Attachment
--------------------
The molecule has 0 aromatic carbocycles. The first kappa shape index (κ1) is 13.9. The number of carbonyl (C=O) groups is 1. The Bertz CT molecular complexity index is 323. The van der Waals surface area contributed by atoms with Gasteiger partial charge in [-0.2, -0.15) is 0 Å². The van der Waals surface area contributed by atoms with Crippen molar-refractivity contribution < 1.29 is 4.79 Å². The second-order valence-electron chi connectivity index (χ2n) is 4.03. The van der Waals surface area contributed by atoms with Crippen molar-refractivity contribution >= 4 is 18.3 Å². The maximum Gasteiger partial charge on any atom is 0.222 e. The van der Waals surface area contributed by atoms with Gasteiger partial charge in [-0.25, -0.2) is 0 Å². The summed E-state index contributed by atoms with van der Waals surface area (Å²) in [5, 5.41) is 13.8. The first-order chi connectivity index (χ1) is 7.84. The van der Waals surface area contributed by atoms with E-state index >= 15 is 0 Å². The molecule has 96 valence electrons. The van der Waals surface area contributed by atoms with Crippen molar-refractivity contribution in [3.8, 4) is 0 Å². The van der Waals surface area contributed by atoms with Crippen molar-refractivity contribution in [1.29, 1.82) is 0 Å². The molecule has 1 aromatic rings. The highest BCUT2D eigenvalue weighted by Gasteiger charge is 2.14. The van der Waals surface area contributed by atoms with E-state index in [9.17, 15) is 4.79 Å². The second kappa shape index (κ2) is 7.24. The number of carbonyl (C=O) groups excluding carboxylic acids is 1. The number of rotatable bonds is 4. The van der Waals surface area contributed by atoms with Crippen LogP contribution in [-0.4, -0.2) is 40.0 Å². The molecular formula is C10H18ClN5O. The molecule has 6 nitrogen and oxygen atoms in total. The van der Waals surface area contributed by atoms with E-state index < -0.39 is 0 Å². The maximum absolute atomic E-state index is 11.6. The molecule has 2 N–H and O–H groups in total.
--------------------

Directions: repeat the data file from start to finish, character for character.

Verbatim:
The molecule has 0 aromatic carbocycles. The first kappa shape index (κ1) is 13.9. The number of carbonyl (C=O) groups is 1. The Bertz CT molecular complexity index is 323. The van der Waals surface area contributed by atoms with Gasteiger partial charge in [-0.2, -0.15) is 0 Å². The van der Waals surface area contributed by atoms with Crippen molar-refractivity contribution < 1.29 is 4.79 Å². The second-order valence-electron chi connectivity index (χ2n) is 4.03. The van der Waals surface area contributed by atoms with Crippen molar-refractivity contribution >= 4 is 18.3 Å². The maximum Gasteiger partial charge on any atom is 0.222 e. The van der Waals surface area contributed by atoms with Gasteiger partial charge in [-0.25, -0.2) is 0 Å². The summed E-state index contributed by atoms with van der Waals surface area (Å²) in [5, 5.41) is 13.8. The first-order chi connectivity index (χ1) is 7.84. The van der Waals surface area contributed by atoms with E-state index >= 15 is 0 Å². The molecule has 96 valence electrons. The van der Waals surface area contributed by atoms with Crippen molar-refractivity contribution in [3.8, 4) is 0 Å². The van der Waals surface area contributed by atoms with Crippen molar-refractivity contribution in [1.29, 1.82) is 0 Å². The molecule has 1 aromatic rings. The highest BCUT2D eigenvalue weighted by Gasteiger charge is 2.14. The van der Waals surface area contributed by atoms with E-state index in [9.17, 15) is 4.79 Å². The second kappa shape index (κ2) is 7.24. The number of carbonyl (C=O) groups excluding carboxylic acids is 1. The number of rotatable bonds is 4. The van der Waals surface area contributed by atoms with Crippen LogP contribution in [-0.4, -0.2) is 40.0 Å². The molecular formula is C10H18ClN5O. The molecule has 6 nitrogen and oxygen atoms in total. The van der Waals surface area contributed by atoms with E-state index < -0.39 is 0 Å². The maximum absolute atomic E-state index is 11.6. The molecule has 2 N–H and O–H groups in total.